- Name: MIR DAST
- D.O.B: 3rd Dec, 1874
- D.O.A: 26th Apr, 1915
- D.O.D: 19th Jan, 1945
- Award: Victoria Cross
- Occupation at time of action: Jemadar, 55th Coke’s Rifles (Frontier Force), attached to 57th Wilde’s Rifles, (Frontier Force), Ferozepore Brigade, Lahore Divison, Indian Army
- Book: The Complete History - Volume 2
Ypres, Belgium 22-26 April 1915
22-26 April 1915
The First World War 1915
When the Germans launched the Second Battle of Ypres on 22 April 1915 the northern line of the Allied salient was manned by French troops as far east as the St Julien to Poelcapelle road north of Keerselaere. Here the 2nd and 3rd Canadian Infantry Brigades took over as far as Berlin Wood, half a mile east of Gravenstafel. The 13th Battalion was on the 3rd Brigade’s left flank, north of the River Stroombeek, and adjoining the French 45th Algerian Division. The German attack, preceded by the release of chlorine gas from Steenstraat to Poelcapelle, came from the north and was directed against the French. The gas, for which they were unprepared, caused them to fall back in disarray and a gap of over 2,000 yards opened up to the west of the St Julien to Poelcapelle road. In the middle of this gap was a battery of 18-pounders, commanded by Major W B M King, 10th (St Catherine’s) Battery CFA. At 7pm King requested help from the infantry. A party of sixty men from 14th and 15th Battalions and a Colt machine-gun from 13th Battalion HQ at St Julien was sent to assist him. Lance Corporal F Fisher accompanied this machine-gun and covered the withdrawal of the battery. He then assisted Lieutenant J G Ross, the Battalion Machine-Gun Officer, in taking forward two machine-gun detachments to strengthen the defences. They also brought a French machine-gun into action but Fisher was shot dead a few moments later. The British counter-attacked on the 23rd but the initial German thrust had created a triangular area at the top of the Ypres salient, which it was going to be difficult for the British to defend. Its apex was across the Stroombeek, south of Poelcapelle. Its eastern side coincided roughly with the stream and behind this was the Gravenstafel Ridge. The Canadians were ordered to try to hold this at any cost. At 3.30am on 24 April 1915 the Germans launched a heavy artillery barrage here and at 4am released gas. Assisted by this they broke through the Canadian lines and the Canadians sent in reserves to halt the advance. Amongst these was Company Sergeant Major F W Hall, 8th Battalion (Manitoba Regiment), 2nd Canadian Infantry Brigade. When his officer, Lieutenant O’Grady, was killed he took charge of his platoon and brought it to the front line, then going back to bring in two wounded men. When another wounded man who was lying 15 yards from the Allied trenches called for help, Hall and two volunteers, Corporal Payne and Private Rogerson, tried to reach him. When these latter were wounded, Hall made a second attempt on his own, and was lifting the man up to bring him back when he was shot in the head. Moments later the wounded man was killed. Hall died of his wounds the next day. Meanwhile, the Germans were also attacking the western side of the triangle. Here the 7th Battalion, 2nd Canadian Infantry Brigade, under the command of Major Victor Odlum, held the trenches from Keerselaere to St Julien at the western end of the Gravenstafel Ridge. Lieutenant Edward Bellew, the battalion’s machine-gun officer, commanded two Colt machineguns on the high ground at Vancouver crossroads. With the assistance of Sergeant Peerless he succeeded in briefly halting the German advance at this point, until Peerless was killed and he himself captured. By 1pm Major Odlum was forced to order a withdrawal of his surviving men. In the course of the days’ fighting St Julien was lost and the British fell back towards the GHQ line between St Julien and Wieltje, which itself lay about half way between St Julien and Ypres. The 3rd Canadian Infantry Brigade HQ was based at ‘Shell Trap Farm’, Wieltje. Here, since the beginning of the battle, Captain F A C Scrimger, Canadian Army Medical Corps, had been in charge of an Advanced Dressing Station, treating the many victims of the German gas attack as well as the large number of casualties from the Canadians’ counter-attack, in which two-thirds of the officers, all the company commanders and about half of the other ranks fell. On the afternoon of 25 April several shells hit the farm, causing boxes of ammunition to explode and setting fire to the buildings. Captain Harold MacDonald was hit in the neck and shoulder. Despite the shelling Scrimger dressed his wounds, then carried him out to a moat, fifty feet away, where they lay half submerged in water to protect him from shell fire. He stayed with MacDonald until stretcher-bearers were able to carry him to a dressingstation. MacDonald’s subsequent report on Scrimger’s bravery led to the award of the VC. On 26 April 1915 the British attempted to push the Germans back in the northern sector. The Lahore Division launched an assault on enemy positions on Mauser Ridge, west of St Julien. Faced by heavy fire and chlorine gas, this attack failed. In the course of the action Acting Corporal I Smith, 1st Battalion The Manchester Regiment, left his company on his own initiative and advanced towards the German positions to help Sergeant Rooke, carrying him 250 yards to safety. Later in the day Smith helped carry Lieutenant Shipston and several other wounded men into the trenches of the 4th Suffolks. Meanwhile, Jemadar Mir Dast, attached to 57th Wilde’s Rifles, collected all the men he could and kept them under his command until ordered to withdraw. During the return journey, in the course of which he was himself wounded, he displayed great courage helping many wounded officers and men. The 57th Rifles lost over half their men and by the evening consisted of only five officers, two of whom were wounded, and 216 other ranks. The fighting during the Second Battle of Ypres continued until 25 May by which time the troops on both sides were exhausted and stocks of ammunition were running low. The Germans had managed to shrink the Allied salient until the front line ran from the Mauser Ridge in the north, then turned south to pass just east of Wieltje and Hooge before curving west in front of Zwarteleen to St Eloi. However, they had failed to drive the Allies out of Ypres.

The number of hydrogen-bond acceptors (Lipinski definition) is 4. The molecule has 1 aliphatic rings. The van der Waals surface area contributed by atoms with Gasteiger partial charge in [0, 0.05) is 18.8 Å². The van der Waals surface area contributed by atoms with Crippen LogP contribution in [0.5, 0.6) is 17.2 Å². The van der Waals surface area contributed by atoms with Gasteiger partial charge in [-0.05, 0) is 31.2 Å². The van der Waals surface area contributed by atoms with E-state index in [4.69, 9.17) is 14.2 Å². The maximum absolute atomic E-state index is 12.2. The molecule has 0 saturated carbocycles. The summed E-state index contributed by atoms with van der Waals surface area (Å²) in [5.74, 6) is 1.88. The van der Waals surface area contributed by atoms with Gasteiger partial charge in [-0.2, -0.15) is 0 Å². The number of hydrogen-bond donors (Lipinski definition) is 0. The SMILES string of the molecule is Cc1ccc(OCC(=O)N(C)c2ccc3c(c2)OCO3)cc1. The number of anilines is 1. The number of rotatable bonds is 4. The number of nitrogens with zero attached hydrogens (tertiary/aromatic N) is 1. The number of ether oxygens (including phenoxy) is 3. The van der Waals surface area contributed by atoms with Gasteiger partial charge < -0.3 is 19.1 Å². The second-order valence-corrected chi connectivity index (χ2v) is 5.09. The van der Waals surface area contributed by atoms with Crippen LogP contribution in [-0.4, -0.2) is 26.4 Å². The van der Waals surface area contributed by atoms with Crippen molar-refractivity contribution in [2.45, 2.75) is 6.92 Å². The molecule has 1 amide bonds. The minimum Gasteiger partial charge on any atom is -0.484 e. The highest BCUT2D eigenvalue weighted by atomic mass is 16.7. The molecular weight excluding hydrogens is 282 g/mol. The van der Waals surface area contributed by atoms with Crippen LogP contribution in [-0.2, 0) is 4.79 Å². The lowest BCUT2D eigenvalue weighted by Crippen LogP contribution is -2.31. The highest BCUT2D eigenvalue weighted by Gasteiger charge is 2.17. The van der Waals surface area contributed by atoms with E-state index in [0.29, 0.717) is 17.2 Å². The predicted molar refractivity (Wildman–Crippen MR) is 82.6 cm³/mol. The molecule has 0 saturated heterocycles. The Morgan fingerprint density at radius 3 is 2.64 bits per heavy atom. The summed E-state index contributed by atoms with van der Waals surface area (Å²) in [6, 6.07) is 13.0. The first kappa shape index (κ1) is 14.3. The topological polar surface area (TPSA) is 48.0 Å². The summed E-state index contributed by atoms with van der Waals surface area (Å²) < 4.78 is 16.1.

For most conspicuous bravery and great ability at Ypres on 26th April, 1915, when he led his platoon with great gallantry during the attack, and afterwards collected various parties of the regiment (when no British Officers were left) and kept them under his command until the retirement was ordered. Jemadar Mir Dast subsequently on this day displayed remarkable courage in helping to carry eight British and Indian Officers into safety, whilst exposed to very heavy fire.